Rocksound 8/10
Now that Hot Water Music have finally hung up their guitar straps for an indefinite hiatus we can all live out our gruffed-voiced fantasies and call it influences rather than imitation. Enter Uxbridge quintet, Hitechjet: a band whose melodic, grit-gargling assault on their debut album proper throws up one passionate wig-out 'Statues' after another 'If My Best Is Not Good Enough' - songs that stand proud despite having their influences emblazoned on their lapels like medals. And when they ease off the gas, they're equally adept at constructing introspective indie-pop gems like 'See 20/20'. Unusually '600 Miles From...' Saves all the best songs for the latter half of the disc, which, in the vinyl flipping old days, would have meant that the B-side was better than the A-side. So for best results, start from the end and work your way back.

Punktastic 4.5/5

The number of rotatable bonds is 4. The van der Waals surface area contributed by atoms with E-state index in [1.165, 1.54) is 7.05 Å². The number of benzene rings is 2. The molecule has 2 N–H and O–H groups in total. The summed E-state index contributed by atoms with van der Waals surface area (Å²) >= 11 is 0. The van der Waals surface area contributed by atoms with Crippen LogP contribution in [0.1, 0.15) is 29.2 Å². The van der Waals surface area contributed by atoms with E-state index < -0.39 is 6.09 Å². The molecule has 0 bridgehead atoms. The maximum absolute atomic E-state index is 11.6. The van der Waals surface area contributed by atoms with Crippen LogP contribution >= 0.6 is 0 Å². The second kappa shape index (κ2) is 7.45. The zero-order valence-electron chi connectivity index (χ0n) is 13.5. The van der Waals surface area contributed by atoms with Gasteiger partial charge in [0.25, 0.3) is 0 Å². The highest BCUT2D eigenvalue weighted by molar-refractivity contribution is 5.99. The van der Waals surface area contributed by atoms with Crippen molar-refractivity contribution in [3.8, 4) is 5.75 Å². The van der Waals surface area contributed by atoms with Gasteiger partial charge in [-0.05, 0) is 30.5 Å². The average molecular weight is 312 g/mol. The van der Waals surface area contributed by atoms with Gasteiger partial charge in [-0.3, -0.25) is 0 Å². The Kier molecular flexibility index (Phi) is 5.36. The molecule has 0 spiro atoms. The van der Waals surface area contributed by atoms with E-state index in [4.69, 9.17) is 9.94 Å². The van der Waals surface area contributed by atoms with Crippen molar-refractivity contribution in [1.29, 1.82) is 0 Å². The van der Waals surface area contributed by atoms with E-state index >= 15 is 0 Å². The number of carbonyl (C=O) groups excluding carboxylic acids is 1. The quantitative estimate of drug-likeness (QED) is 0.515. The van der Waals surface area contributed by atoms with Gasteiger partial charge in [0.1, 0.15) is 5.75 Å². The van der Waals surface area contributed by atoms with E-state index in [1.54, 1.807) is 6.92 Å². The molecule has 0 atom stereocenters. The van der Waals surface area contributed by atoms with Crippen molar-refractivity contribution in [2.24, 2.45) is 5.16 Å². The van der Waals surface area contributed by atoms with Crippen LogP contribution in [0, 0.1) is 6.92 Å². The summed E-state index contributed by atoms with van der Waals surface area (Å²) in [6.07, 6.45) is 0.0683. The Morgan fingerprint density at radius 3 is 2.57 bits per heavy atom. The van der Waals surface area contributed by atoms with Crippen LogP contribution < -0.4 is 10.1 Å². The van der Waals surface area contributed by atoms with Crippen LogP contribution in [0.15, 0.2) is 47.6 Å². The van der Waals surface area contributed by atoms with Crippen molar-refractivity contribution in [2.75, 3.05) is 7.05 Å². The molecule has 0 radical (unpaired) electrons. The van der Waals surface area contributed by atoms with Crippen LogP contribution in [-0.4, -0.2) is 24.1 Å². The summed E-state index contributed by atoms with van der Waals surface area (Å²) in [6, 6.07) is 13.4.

HTJ are a band that I've kept close tabs on since their first demo through to this, their debut album. The band's last release 'If You Take Anything' was a mini-album which showcased just how diverse this band can be and it left me itching to hear what they could pull off on a full length - to say I was merely fulfilled would be a massive understatement. The 5-piece from West London formed on the premise of not being restrained by genres and scenes in their writing style and it's certainly something that's more than paid off as '600 Miles From' is an album which nods in one direction then launches off in another, failing to sit still for more than a minute but without ever sounding forced or even slightly disjointed; a definite sign of a solid release if ever there was one. The thirteen track album kicks off with the powerful 'Roadside' with Brian's commanding and authorative vocals juxtaposed against a punishing snare drum before the guitars come blazing in with a stonking dirty rock riff. The track is short and sharp but gives you an idea of what's to come; aggression, melody and generally an intelligently written collection of songs which showcases some brilliant musicianship. As I suggested in the first paragraph, HTJ are band to which diversity is no stranger; the band switch from their harder influences in tracks like 'Statues' and 'Every Passing Minute' with their soaring guitar lines and balls out vocal efforts to chirpy guitar pop in 'Monument' and 'If My Best', a pair of songs which contain more melodies than you can shake a stick at. Although there are no dud efforts on here at all, (which is an achievement for an album that's just under an hour in length in itself) there are a couple of real gems I haven't yet mentioned: 'Making Movies' is one of the best songs I've heard all year without question; I dare you not to become addicted to it for if the guitars weaving in and out of each other beautifully don't get you itching the chorus is will certainly have you hooked as it's pretty much to die for. The album's epic closer 'As Though Nothing Happened' is what the band have been ending their live set with for a while and leaving crowds picking their jaws from off the floor, as it is simply a modern rock behemoth in waiting; it just sounds so massive you can't help but feel dwarfed by it. HTJ demonstrate a more low key side in the middle of the album which again shows not only how diverse the band can be but how well they can execute it too. It's hard to believe it's still the same voice that virtually tears your ears apart on one track and is barely more than whispering on the next. There also seems to be a slight concept built into the album perhaps based upon a horror B-Movie. if you take a quick glance at the artwork, lyrics and samples on some songs; it's a nice touch and just shows a lot of thought has gone into making every element of the album. I won't beat about the bush anymore; buy this fucking album. It's essential. It's vital. It's a definite contender for album of the year.